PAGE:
To Identify the Proportionality of Respiratory Work Under Different NAVA Level

The safety and scientific validity of this study is the responsibility of the study sponsor and investigators. Listing a study does not mean it has been evaluated by the U.S. Federal Government. Read our disclaimer for details. Identifier: NCT01663480
Recruitment Status : Completed
First Posted : August 13, 2012
Last Update Posted : July 29, 2014
Information provided by (Responsible Party):
Ling Liu, Southeast University, China

Brief Summary:

The primary purpose of mechanical ventilation is to sufficiently unload the respiratory muscles and maintain adequate ventilation in spontaneously breathing patients. When the mechanical ventilatory assist is synchronized to the patient's inspiratory effort, both the patient and the mechanical ventilator will contribute to the lung-distending pressure, necessary to overcome inspiratory load and generate the tidal volume (Vt). Unfortunately, conventional modes of mechanical ventilation cannot quantify the impact of the ventilatory assist performed by the ventilator and the patient. Inadequate levels of assist are associated with adverse effects such as development of fatigue or patient-ventilator dissynchrony and diaphragm impairment, and over assist also lead to diaphragm atrophy and weaning delay.

The newly introduced neurally adjusted ventilatory assist (NAVA) has made it possible to measure the neural activity of the respiratory centers (expressed by the diaphragm electrical activity, EAdi). EAdi is a validated variable to quantify the neural respiratory drive, little is known about its usefulness to evaluate the contribution of the patient's inspiratory muscle effort relative to that of the mechanical ventilator, which would be of crucial importance to appropriately titrate the level of assist.

During NAVA, the patient's efficiency to transform neural effort (EAdi) into Vt, expressed as neuroventilatory efficiency (NVE), may be a useful predictor for determining the contribution of the patient and the ventilator to generate a breath.

Condition or disease
Respiratory Failure

Study Type : Observational
Actual Enrollment : 12 participants
Observational Model: Case-Only
Time Perspective: Prospective
Official Title: Assessment of Patient-ventilator Breath Contribution (PVBC) During Neurally Adjusted Ventilatory Assist (NAVA) in Patients With Acute Respiratory Failure
Study Start Date : March 2011
Actual Primary Completion Date : December 2013
Actual Study Completion Date : December 2013

Resource links provided by the National Library of Medicine

U.S. FDA Resources

Primary Outcome Measures :
  1. PVBC index [ Time Frame: every 3 mins ]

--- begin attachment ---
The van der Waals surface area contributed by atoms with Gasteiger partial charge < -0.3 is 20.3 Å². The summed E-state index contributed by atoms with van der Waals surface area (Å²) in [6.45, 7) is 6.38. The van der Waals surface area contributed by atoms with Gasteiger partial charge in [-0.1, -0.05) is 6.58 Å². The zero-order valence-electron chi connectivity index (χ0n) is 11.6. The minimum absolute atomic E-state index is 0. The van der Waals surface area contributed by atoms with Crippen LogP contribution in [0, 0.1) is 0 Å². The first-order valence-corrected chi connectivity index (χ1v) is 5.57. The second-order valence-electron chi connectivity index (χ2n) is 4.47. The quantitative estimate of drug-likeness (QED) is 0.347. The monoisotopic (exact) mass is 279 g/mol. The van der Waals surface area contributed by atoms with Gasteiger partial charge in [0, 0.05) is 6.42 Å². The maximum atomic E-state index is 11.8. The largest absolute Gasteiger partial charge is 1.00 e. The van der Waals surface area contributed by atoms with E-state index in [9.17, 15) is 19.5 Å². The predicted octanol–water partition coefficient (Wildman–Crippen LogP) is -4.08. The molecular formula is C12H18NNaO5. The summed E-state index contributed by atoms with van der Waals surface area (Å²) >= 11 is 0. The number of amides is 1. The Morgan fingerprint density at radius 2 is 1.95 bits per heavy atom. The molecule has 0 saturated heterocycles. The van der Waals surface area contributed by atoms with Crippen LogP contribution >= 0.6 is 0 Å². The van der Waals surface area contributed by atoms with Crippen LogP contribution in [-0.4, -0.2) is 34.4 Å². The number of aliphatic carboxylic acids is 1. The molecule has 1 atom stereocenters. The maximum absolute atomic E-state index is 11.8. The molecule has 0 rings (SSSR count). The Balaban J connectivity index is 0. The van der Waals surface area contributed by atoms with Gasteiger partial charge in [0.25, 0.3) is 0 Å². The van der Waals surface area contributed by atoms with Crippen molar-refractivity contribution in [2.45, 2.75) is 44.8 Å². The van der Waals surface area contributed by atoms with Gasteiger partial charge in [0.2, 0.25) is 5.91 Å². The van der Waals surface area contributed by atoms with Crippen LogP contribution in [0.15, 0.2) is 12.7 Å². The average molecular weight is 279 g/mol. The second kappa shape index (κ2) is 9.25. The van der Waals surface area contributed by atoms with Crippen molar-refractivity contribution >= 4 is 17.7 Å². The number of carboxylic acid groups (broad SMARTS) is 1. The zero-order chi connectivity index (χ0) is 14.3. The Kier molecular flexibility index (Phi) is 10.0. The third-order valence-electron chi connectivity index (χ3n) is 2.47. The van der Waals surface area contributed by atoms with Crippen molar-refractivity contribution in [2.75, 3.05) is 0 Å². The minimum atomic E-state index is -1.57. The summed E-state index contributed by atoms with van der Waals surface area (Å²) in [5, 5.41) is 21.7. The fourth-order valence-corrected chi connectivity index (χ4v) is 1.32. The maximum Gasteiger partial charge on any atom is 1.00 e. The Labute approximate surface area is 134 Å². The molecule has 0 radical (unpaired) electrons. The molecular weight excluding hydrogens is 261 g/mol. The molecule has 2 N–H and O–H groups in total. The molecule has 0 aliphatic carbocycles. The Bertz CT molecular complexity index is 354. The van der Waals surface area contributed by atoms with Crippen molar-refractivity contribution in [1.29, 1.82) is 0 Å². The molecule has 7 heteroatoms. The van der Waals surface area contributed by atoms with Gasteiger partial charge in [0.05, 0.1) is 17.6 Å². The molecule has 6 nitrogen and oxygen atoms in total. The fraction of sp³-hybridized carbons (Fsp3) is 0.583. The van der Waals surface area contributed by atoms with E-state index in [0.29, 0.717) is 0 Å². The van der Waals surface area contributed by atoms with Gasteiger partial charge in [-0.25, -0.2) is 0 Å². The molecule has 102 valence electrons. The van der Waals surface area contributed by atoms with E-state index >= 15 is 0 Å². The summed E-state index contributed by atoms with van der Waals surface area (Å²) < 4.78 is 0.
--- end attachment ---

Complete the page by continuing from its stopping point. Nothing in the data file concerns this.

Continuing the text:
PVBC2predicts the contribution of the inspiratory muscles versus that of the ventilator during NAVA

Information from the National Library of Medicine

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Ages Eligible for Study:   18 Years to 80 Years   (Adult, Senior)
Sexes Eligible for Study:   All
Accepts Healthy Volunteers:   No
Sampling Method:   Probability Sample
Study Population
patient with respiratery failure need mechinical ventilation, and will be tolerance short time loe level support ventilation

Inclusion Criteria:(1) Intubated or tracheostomied patients with ARF due to COPD (10 patients) or other reasons (10 patients) who were undergoing assisted mechanical ventilation, (2) be able to tolerate short time (30 minutes) spontaneous breathing (PEEP≤5cmH2O, without assist), (3) awake and do not need high dose of sedation

Exclusion Criteria:(1) age <18 or >80 years, (2) ready for extubation, (3) history of esophageal varices, (4) gastro-esophageal surgery in the previous 12 months or gastro-esophageal bleeding in the previous 30 days, (5) coagulation disorders (INR ratio>1.5 and APTT>44 s), (6) history of acute central or peripheral nervous system disorder or severe neuromuscular disease, (7) history of leukemia, severe chronic liver or chronic cardiac disease, (8) solid organ transplantation, (9) malignant tumor.

Information from the National Library of Medicine

To learn more about this study, you or your doctor may contact the study research staff using the contact information provided by the sponsor.

Please refer to this study by its identifier (NCT number): NCT01663480

China, Jiangsu
Southeast Univerity
Nanjing, Jiangsu, China, 210009
Sponsors and Collaborators
Ling Liu
Study Director: Haibo Qiu southeast univerity, China

Publications automatically indexed to this study by Identifier (NCT Number):
Responsible Party: Ling Liu, professor, Southeast University, China Identifier: NCT01663480     History of Changes
Other Study ID Numbers: NAVA3
First Posted: August 13, 2012    Key Record Dates
Last Update Posted: July 29, 2014
Last Verified: July 2014

Additional relevant MeSH terms:
Respiratory Insufficiency
Respiration Disorders
Respiratory Tract Diseases